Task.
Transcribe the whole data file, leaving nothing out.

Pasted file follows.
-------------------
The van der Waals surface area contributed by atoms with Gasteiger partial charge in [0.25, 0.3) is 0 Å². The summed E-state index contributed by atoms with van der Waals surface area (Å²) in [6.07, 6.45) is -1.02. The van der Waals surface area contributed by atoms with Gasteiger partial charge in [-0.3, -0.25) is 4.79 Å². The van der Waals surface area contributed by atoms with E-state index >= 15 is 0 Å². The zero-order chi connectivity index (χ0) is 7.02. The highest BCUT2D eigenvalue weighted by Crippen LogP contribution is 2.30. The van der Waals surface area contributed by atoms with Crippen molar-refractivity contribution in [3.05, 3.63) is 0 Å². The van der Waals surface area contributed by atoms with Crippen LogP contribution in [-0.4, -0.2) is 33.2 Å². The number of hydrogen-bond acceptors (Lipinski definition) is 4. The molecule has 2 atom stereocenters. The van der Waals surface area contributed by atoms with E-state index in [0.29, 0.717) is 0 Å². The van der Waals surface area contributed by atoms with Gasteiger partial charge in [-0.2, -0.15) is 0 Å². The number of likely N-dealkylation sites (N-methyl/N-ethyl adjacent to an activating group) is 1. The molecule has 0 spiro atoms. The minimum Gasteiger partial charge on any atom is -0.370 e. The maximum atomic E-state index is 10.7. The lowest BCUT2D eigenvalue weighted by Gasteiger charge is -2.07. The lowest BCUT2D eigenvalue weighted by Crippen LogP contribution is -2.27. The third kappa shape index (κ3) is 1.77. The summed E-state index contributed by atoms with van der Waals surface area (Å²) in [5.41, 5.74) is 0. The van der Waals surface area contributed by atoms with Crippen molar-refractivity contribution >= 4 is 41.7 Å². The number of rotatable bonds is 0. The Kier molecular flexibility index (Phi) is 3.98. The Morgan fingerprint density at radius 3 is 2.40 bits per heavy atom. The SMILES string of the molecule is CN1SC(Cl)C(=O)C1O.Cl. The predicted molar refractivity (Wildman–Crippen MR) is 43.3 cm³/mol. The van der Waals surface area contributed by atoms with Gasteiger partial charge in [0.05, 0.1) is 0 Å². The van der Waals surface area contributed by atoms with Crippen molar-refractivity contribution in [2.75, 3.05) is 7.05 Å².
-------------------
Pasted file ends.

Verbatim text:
The van der Waals surface area contributed by atoms with Gasteiger partial charge in [0.25, 0.3) is 0 Å². The summed E-state index contributed by atoms with van der Waals surface area (Å²) in [6.07, 6.45) is -1.02. The van der Waals surface area contributed by atoms with Gasteiger partial charge in [-0.3, -0.25) is 4.79 Å². The van der Waals surface area contributed by atoms with E-state index >= 15 is 0 Å². The zero-order chi connectivity index (χ0) is 7.02. The highest BCUT2D eigenvalue weighted by Crippen LogP contribution is 2.30. The van der Waals surface area contributed by atoms with Crippen molar-refractivity contribution in [3.05, 3.63) is 0 Å². The van der Waals surface area contributed by atoms with Crippen LogP contribution in [-0.4, -0.2) is 33.2 Å². The number of hydrogen-bond acceptors (Lipinski definition) is 4. The molecule has 2 atom stereocenters. The van der Waals surface area contributed by atoms with E-state index in [0.29, 0.717) is 0 Å². The van der Waals surface area contributed by atoms with Gasteiger partial charge in [-0.2, -0.15) is 0 Å². The number of likely N-dealkylation sites (N-methyl/N-ethyl adjacent to an activating group) is 1. The molecule has 0 spiro atoms. The minimum Gasteiger partial charge on any atom is -0.370 e. The maximum atomic E-state index is 10.7. The lowest BCUT2D eigenvalue weighted by Gasteiger charge is -2.07. The lowest BCUT2D eigenvalue weighted by Crippen LogP contribution is -2.27. The third kappa shape index (κ3) is 1.77. The summed E-state index contributed by atoms with van der Waals surface area (Å²) in [5.41, 5.74) is 0. The van der Waals surface area contributed by atoms with Crippen molar-refractivity contribution >= 4 is 41.7 Å². The number of rotatable bonds is 0. The Kier molecular flexibility index (Phi) is 3.98. The Morgan fingerprint density at radius 3 is 2.40 bits per heavy atom. The SMILES string of the molecule is CN1SC(Cl)C(=O)C1O.Cl. The predicted molar refractivity (Wildman–Crippen MR) is 43.3 cm³/mol. The van der Waals surface area contributed by atoms with Gasteiger partial charge in [0.05, 0.1) is 0 Å². The van der Waals surface area contributed by atoms with Crippen molar-refractivity contribution in [2.75, 3.05) is 7.05 Å².